“Oh my gosh, this is awesome.” I’m really not super picky about whenever I use it. It really comes down to, is there good lighting, and is it going to give me more creative shots than I could get otherwise? That’s four way that I use a prism in film making. And you’re probably thinking, “Okay, fine, Matt, “I’ll buy it. “Only $16, I got it in the cart on Amazon. “I’m about to click buy, “but how do I actually use it?” Well, I have some tips for you. First tip, is I recommend shooting with a lens that is at minimum, F2.0, if not, wider. So, Fis good, Fis even better because you’re gonna want your lens to be open as wide as possible, because whenever you put your prism in front of it, you are going to be able to see the edges of the prism and it’s gonna look weird if your lens is not open wide enough.
Second, I find the prism works best whenever it’s up as close as possible to a manually set camera lens. Don’t try to put autofocus and then wave this thing around in front of your lens. It’s gonna be going all over the place and it’s not gonna know what to focus on. Also, I recommend shooting handheld because you are not going to be able to adjust the focus of your lens while you are also moving the prism and so you’re gonna be relying on your body to go forward and backward to make sure that your subject is in focus.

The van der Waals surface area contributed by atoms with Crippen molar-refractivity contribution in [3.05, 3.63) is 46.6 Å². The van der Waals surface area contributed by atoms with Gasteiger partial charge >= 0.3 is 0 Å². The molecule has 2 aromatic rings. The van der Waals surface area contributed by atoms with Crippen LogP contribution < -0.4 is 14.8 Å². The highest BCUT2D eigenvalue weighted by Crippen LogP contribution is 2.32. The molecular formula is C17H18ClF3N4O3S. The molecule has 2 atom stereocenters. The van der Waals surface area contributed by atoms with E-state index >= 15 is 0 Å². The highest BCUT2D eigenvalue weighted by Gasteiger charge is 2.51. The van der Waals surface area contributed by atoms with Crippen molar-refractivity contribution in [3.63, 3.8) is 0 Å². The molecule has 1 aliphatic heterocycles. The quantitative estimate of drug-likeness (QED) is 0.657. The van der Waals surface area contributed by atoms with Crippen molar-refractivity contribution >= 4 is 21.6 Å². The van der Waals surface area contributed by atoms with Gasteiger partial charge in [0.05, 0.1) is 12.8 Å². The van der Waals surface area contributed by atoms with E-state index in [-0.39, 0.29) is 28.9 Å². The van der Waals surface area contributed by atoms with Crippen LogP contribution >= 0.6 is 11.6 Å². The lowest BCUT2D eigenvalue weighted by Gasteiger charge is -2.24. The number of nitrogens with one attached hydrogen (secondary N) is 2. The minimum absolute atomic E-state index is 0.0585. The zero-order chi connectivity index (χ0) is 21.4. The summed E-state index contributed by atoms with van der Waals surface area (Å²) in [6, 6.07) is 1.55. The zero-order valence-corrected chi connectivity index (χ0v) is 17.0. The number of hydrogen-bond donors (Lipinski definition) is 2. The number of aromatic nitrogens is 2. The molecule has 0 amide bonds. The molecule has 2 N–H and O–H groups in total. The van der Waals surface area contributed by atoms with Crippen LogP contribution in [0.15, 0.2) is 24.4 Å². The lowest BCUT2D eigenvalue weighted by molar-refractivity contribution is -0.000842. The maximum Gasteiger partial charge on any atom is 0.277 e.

So, handheld, prism up as close as possible, manual lens. It’s gonna look good. Last thing, I’ve heard some people say, “Matt, why don’t you use a plug-in or an effect? “Why are you going through all the hassle “of holding this prism up in front of your camera “when you could get a similar look using a plug-in “in post?” And to that I would say, it’s usually pretty obvious whenever somebody is using an overlay in their video. It looks fake. With the prism, because you are getting the real light with all of its different colors coming into the prism, as well as the real reflections from the day shooting into and refracting around, it looks significantly better and more realistic than a plug-in ever would.
With that, thank you so much for watching. I hope this video’s been helpful to you and given you some great insight into how you can use a prism to enhance your filmmaking. Incidentally, I do have a link to purchase this beautiful prism. Not this one, this is mine, but a prism like this one down in the description of this video if you want to do that. As always, if you have any questions or comments, please feel free to leave one below or get in touch with me through my website, whoismatt.com. It is also a mega gigantizoid help to me if you would consider liking this video and subscribing if you want to see more videos like this in the future.
Also, there are links. So many links down in the description of this video to my Instagram, to my Facebook, to sign up for a one on one consulting with me. To sign up for my newsletter, to check out my wedding filmmaking company. All that is down there. Thank you so much for watching and have a great day. .